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That Liz Phair could write about the Groundhog’s Day of twentysomething single-girlhood with the kind of verve and nuance that makes Exile in Guyville so inimitable and so right-on remains an impressive, if not completely isolated, achievement—after all the early days of the '90s also saw the likes of Tori Amos, Bjork, Ani Di Franco, and PJ Harvey changing the musical landscape.
That Phair could write a song as hilarious and devastatingly poignant—and prophetic, it would later turn out—as “Divorce Song”, however, is a true testament to her gifts as a storyteller and keen observer of human behaviors, emotions, and the delicate imbalances in male and female perception that can send a once thriving relationship entirely off-course.“Divorce Song”, another entry in the “domestic nightmare” branch of Phair’s catalog, employs the clichéd road trip scenario—all that time crammed into a hatchback driving cross country and getting on each other’s last nerve—that so often causes tempers to flare and hurtful truths to leak like engine oil, and unearths realizations about the extent to which each party intends to honor his or end of the presumed lifelong commitment.
For years Liz Phair has toyed with our emotions, putting the fantasy of a new album produced by Ryan Adams on everyone’s cultural radar to no avail. Adams dropped the bomb late Thursday that he and Phair had officially broke ground on a new Liz Phair album together.
There are even photos of their first studio session together, which Adams says was so productive they banged out five songs in one day. In 2012, Phair had gushed about wanting to make a “kickass” record produced by Adams, one that she envisioned being “some down and dirty shit with great songwriting and it won’t be Guyville, but it will be authentic. I’ll tour the shit out of that shit.” And, so, we waited.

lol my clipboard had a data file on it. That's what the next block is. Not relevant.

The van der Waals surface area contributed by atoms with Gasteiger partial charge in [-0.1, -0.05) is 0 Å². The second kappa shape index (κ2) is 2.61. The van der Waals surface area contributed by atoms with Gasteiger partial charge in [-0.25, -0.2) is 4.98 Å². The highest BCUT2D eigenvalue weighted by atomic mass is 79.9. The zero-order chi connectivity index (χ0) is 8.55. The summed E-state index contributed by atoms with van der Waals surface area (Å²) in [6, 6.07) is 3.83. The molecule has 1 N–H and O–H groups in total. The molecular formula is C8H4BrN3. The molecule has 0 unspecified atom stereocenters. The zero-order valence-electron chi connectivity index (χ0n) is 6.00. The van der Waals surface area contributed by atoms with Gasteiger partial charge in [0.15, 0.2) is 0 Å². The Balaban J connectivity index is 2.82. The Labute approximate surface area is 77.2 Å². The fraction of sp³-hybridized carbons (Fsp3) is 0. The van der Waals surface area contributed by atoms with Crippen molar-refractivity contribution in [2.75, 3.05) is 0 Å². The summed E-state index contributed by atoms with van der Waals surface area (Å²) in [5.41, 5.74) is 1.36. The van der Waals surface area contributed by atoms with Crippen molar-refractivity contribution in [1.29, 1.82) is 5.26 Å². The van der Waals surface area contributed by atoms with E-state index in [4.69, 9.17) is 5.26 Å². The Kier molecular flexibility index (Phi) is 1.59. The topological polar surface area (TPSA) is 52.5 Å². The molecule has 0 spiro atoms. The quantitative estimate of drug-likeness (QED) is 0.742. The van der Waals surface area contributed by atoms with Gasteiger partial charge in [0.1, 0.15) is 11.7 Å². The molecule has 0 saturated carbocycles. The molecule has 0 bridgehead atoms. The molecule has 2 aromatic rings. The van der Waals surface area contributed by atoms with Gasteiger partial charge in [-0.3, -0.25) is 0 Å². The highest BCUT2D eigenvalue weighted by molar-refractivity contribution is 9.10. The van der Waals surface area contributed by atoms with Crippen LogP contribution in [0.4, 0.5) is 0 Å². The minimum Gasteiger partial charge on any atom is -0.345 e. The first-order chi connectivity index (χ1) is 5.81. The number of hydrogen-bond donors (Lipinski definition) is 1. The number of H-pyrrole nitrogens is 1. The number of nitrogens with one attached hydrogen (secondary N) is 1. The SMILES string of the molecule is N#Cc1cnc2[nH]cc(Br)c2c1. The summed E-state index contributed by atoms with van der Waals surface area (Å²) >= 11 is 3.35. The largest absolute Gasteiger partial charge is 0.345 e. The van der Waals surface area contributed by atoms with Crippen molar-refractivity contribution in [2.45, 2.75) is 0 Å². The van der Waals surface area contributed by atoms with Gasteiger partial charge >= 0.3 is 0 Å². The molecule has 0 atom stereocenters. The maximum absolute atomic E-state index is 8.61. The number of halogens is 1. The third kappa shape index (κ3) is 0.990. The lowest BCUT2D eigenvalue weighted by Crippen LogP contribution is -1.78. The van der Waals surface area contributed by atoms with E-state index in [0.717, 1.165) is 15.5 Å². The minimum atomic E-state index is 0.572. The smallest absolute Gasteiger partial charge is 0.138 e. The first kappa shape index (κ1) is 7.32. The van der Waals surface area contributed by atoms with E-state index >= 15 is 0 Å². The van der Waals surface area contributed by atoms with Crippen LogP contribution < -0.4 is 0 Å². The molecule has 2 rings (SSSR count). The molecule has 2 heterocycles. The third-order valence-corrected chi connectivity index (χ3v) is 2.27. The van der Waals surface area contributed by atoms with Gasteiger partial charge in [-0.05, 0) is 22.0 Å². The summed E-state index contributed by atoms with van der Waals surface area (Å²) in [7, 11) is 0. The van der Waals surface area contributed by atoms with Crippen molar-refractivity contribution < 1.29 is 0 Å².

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The road trip is, of course, an easy metaphor for the relationship itself, every aspect of what works and what doesn’t truncated into a successive, isolated sequence of moments that mirror the very best and worst of a coupling, an accelerated staging of the dooms that lie ahead.
“The license said / You had to stick around / Until I was dead / But if you’re tired of looking at my face / I guess I already am”.
He lists off her minor failings—taking his lighter, losing their map—and then declares she isn’t “worth talking to”.
That he uses her innocuous suggestion of separate sleeping quarters as an occasion to lash out in this severe way stuns Phair to her core, and we hear the quake in her voice as she scrambles to make sense of this false equivalency.
LOS ANGELES (Celebrity Access) Liz Phair is heading out on a small tour to support the release of her pre-Exile In Guyville tapes. To that effect, Phair is going to play songs exclusively from the tapes on a short June tour (below).
Phair recently released the Girly-Sound to Guyville: The 25th Anniversary Box Set, which not only includes her famous 1993 debut album but previous music that she recorded under the name Girly-Sound and was distributed through audio tapes, which were subsequently copied and redistributed by fans. She is reportedly working on a memoir called “Horror Stories” and released her last album, Funstyle, in 2010.